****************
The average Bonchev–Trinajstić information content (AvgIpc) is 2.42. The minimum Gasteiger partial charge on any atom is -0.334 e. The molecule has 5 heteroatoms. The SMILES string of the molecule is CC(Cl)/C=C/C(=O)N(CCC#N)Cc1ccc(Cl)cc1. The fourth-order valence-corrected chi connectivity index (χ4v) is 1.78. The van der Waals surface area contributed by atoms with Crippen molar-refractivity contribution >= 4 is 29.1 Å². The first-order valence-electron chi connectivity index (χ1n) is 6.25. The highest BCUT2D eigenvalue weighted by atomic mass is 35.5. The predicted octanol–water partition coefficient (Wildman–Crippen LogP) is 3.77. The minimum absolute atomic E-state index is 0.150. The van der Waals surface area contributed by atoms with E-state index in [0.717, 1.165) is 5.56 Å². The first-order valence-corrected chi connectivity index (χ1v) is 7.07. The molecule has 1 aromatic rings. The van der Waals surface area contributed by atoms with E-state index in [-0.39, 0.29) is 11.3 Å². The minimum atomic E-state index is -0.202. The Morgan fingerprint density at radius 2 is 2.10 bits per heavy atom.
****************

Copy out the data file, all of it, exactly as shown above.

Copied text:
The average Bonchev–Trinajstić information content (AvgIpc) is 2.42. The minimum Gasteiger partial charge on any atom is -0.334 e. The molecule has 5 heteroatoms. The SMILES string of the molecule is CC(Cl)/C=C/C(=O)N(CCC#N)Cc1ccc(Cl)cc1. The fourth-order valence-corrected chi connectivity index (χ4v) is 1.78. The van der Waals surface area contributed by atoms with Crippen molar-refractivity contribution >= 4 is 29.1 Å². The first-order valence-electron chi connectivity index (χ1n) is 6.25. The highest BCUT2D eigenvalue weighted by atomic mass is 35.5. The predicted octanol–water partition coefficient (Wildman–Crippen LogP) is 3.77. The minimum absolute atomic E-state index is 0.150. The van der Waals surface area contributed by atoms with E-state index in [0.717, 1.165) is 5.56 Å². The first-order valence-corrected chi connectivity index (χ1v) is 7.07. The molecule has 1 aromatic rings. The van der Waals surface area contributed by atoms with E-state index in [-0.39, 0.29) is 11.3 Å². The minimum atomic E-state index is -0.202. The Morgan fingerprint density at radius 2 is 2.10 bits per heavy atom.